St. Louis Park teens using social media to encourage schoolmates to get their COVID-19 shots
You could call Gabe Kaplan and his friends the "Teen Vaccine Squad."
"We’ve reached out to …. probably a couple of thousand," Kaplan, a St. Louis Park High School graduating senior, said. "We have 40 volunteers each posting."
Their goal: to persuade other high school students to get their COVID shots.
"We try to approach them as we would a friend, so in a loving way," says Semona Robel, a junior at the school. "A lot of people are actually swayed to sort of start looking into getting the vaccine when you’re doing it in a friendly way, rather than sort of debating them."
The group is using a technique used in political campaigns called "friend banking," where they text and use social media to network with other young people.
"Basically, people text their friends and their family and people that follow them on social media and help them connect to appointments," Kaplan said. "The main goal is to connect to people you actually know, or friends, especially. If someone’s hesitant to get the vaccine, they are worried about the side effects or anything like that, they’re going to be more open to a friend or a family member than a stranger."
"It’s a big deal when you get everyone involved," adds Tamar Gewirtz, also a graduating senior. "If you get 50 volunteers and everyone gets vaccinated, that’s 500 people."
Kaplan notes that upperclassmen have been able to get vaccinated for several months now.
But with Moderna announcing its vaccine is safe and effective for kids ages 12 to 18, he’s hoping to get appointments for freshmen and sophomores.
"If you hear from a friend or if you hear from a classmate, you’re going to be much more receptive to the message," Kaplan said. "And knowing so many people have been vaccinated I’m sure has helped to reassure people that it’s safe and something important to do."
Occasionally, members of the group have connected with those reluctant to get the vaccine.
"I have several friends that live in other states with families that don’t want them to get vaccinated," Gewirtz said. "Kids growing up with that don’t think they should get vaccinated."
But for the most part, Kaplan says most of the group’s contacts in the metro are willing to listen. He says they already have a network of go-to pharmacies where they can help set up an appointment.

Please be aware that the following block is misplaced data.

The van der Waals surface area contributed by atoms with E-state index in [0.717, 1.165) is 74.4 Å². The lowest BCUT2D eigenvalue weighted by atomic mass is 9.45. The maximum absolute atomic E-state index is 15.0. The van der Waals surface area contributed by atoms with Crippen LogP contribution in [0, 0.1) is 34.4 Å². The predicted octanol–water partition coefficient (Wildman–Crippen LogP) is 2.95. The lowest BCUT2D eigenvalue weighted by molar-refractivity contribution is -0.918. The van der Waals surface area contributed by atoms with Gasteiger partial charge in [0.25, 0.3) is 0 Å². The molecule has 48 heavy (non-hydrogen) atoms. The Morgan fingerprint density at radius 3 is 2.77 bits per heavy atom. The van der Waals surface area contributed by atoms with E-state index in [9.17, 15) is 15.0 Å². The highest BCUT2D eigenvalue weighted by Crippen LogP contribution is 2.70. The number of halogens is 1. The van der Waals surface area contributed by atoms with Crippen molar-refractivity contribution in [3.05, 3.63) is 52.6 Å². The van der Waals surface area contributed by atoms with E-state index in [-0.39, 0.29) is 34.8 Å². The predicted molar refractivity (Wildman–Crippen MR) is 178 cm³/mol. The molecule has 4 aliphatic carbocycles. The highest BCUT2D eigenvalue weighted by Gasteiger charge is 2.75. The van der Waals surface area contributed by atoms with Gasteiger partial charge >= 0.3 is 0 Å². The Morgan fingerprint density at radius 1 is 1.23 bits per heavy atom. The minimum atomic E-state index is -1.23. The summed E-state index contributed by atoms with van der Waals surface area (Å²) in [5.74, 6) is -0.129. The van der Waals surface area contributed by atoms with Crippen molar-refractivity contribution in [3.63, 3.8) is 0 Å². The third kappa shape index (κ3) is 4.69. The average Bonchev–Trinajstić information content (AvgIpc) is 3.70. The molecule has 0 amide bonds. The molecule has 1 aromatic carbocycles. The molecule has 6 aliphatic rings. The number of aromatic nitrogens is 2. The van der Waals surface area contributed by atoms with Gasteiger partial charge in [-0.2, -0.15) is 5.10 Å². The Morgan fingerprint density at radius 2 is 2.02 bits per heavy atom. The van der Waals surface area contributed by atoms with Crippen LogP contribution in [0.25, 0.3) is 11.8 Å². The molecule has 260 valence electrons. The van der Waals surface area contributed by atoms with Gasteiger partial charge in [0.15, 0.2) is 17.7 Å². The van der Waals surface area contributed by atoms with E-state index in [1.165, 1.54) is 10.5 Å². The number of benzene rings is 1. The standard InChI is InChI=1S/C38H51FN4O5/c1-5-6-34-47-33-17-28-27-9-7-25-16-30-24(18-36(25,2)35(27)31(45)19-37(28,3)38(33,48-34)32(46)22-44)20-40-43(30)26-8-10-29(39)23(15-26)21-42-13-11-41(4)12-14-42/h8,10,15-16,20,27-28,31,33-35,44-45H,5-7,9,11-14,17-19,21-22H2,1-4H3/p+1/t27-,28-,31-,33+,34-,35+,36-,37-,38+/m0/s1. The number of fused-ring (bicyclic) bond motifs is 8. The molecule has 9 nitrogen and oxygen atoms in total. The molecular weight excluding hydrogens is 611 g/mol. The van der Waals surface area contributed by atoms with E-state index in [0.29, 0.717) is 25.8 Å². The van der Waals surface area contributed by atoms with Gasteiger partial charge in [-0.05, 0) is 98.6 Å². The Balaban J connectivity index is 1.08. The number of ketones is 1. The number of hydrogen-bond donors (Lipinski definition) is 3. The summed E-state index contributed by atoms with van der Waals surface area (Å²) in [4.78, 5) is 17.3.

"If it’s someone we know pretty closely and the volunteer trusts they’re going to follow through, we just give them the link," Gabe explains. "But if we’re in a class with someone and we don’t necessarily know if they really want it, we’ll actually go through the form with them and then actually make sure they follow through."
He says there’s no way of knowing how many teens have actually gotten their vaccinations. But occasionally, he and his friends will get pictures of students celebrating their first or second shot with them.
"I’m thrilled," said Gabe’s mother, Laura. "I mean, who better to get teenagers to do something than other teenagers?"
She says the idea likely came from when she was looking for a vaccine appointment online several months ago and came up empty.
"So he took it over," she said. "He was doing virtual school on one laptop and he was monitoring the sites … he got it in just a half hour. He was able to get a perfect appointment."
Kaplan and his crew even have a bingo game for volunteers, where they can win points for reaching out to different people.
"Your ex is 50, your crush is five," Kaplan. "The goal is to have different kinds of people to reach out to."
The winner gets a $50 gift card.
The group is making a big push now, reminding students that finals are mostly over and that summertime is just around the corner. They plan to continue the social media blitz through the summer.
"It just feels really cool to be involved in this," Robel said. "It feels really good to know that I’m helping my community, helping people get vaccinated."